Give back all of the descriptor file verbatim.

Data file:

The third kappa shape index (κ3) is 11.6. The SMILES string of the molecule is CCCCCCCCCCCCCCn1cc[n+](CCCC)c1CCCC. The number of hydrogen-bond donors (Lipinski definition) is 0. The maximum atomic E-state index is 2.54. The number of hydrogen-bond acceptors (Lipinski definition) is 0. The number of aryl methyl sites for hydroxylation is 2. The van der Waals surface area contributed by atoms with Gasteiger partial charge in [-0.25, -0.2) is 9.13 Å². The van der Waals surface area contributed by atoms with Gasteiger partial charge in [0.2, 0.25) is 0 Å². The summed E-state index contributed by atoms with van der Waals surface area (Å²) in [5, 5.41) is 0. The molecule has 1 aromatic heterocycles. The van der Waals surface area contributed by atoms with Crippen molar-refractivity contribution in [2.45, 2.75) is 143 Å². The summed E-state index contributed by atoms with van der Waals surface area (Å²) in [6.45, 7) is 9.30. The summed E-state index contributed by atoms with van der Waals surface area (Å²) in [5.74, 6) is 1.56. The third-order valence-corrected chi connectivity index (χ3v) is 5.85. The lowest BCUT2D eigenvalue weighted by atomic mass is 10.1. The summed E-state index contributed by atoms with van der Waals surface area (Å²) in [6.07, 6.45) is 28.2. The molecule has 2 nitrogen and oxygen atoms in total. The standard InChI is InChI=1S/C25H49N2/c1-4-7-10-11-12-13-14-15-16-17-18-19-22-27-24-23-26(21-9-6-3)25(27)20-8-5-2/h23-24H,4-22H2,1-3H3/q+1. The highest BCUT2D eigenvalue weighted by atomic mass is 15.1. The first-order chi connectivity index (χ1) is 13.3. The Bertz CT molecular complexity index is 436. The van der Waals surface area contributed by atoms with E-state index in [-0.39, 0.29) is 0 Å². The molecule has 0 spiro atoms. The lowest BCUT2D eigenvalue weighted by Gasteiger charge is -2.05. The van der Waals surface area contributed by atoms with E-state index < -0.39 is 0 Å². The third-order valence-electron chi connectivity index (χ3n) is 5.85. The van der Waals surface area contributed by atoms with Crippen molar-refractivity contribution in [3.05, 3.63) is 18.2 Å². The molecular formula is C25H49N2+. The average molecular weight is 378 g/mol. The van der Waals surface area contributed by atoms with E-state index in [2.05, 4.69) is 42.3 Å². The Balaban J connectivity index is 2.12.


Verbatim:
The third kappa shape index (κ3) is 11.6. The SMILES string of the molecule is CCCCCCCCCCCCCCn1cc[n+](CCCC)c1CCCC. The number of hydrogen-bond donors (Lipinski definition) is 0. The maximum atomic E-state index is 2.54. The number of hydrogen-bond acceptors (Lipinski definition) is 0. The number of aryl methyl sites for hydroxylation is 2. The van der Waals surface area contributed by atoms with Gasteiger partial charge in [-0.25, -0.2) is 9.13 Å². The van der Waals surface area contributed by atoms with Gasteiger partial charge in [0.2, 0.25) is 0 Å². The summed E-state index contributed by atoms with van der Waals surface area (Å²) in [5, 5.41) is 0. The molecule has 1 aromatic heterocycles. The van der Waals surface area contributed by atoms with Crippen molar-refractivity contribution in [2.45, 2.75) is 143 Å². The summed E-state index contributed by atoms with van der Waals surface area (Å²) in [6.45, 7) is 9.30. The summed E-state index contributed by atoms with van der Waals surface area (Å²) in [5.74, 6) is 1.56. The third-order valence-corrected chi connectivity index (χ3v) is 5.85. The lowest BCUT2D eigenvalue weighted by atomic mass is 10.1. The summed E-state index contributed by atoms with van der Waals surface area (Å²) in [6.07, 6.45) is 28.2. The molecule has 2 nitrogen and oxygen atoms in total. The standard InChI is InChI=1S/C25H49N2/c1-4-7-10-11-12-13-14-15-16-17-18-19-22-27-24-23-26(21-9-6-3)25(27)20-8-5-2/h23-24H,4-22H2,1-3H3/q+1. The highest BCUT2D eigenvalue weighted by atomic mass is 15.1. The first-order chi connectivity index (χ1) is 13.3. The Bertz CT molecular complexity index is 436. The van der Waals surface area contributed by atoms with E-state index in [-0.39, 0.29) is 0 Å². The molecule has 0 spiro atoms. The lowest BCUT2D eigenvalue weighted by Gasteiger charge is -2.05. The van der Waals surface area contributed by atoms with E-state index < -0.39 is 0 Å². The third-order valence-electron chi connectivity index (χ3n) is 5.85. The van der Waals surface area contributed by atoms with Crippen molar-refractivity contribution in [3.05, 3.63) is 18.2 Å². The molecular formula is C25H49N2+. The average molecular weight is 378 g/mol. The van der Waals surface area contributed by atoms with E-state index in [2.05, 4.69) is 42.3 Å². The Balaban J connectivity index is 2.12.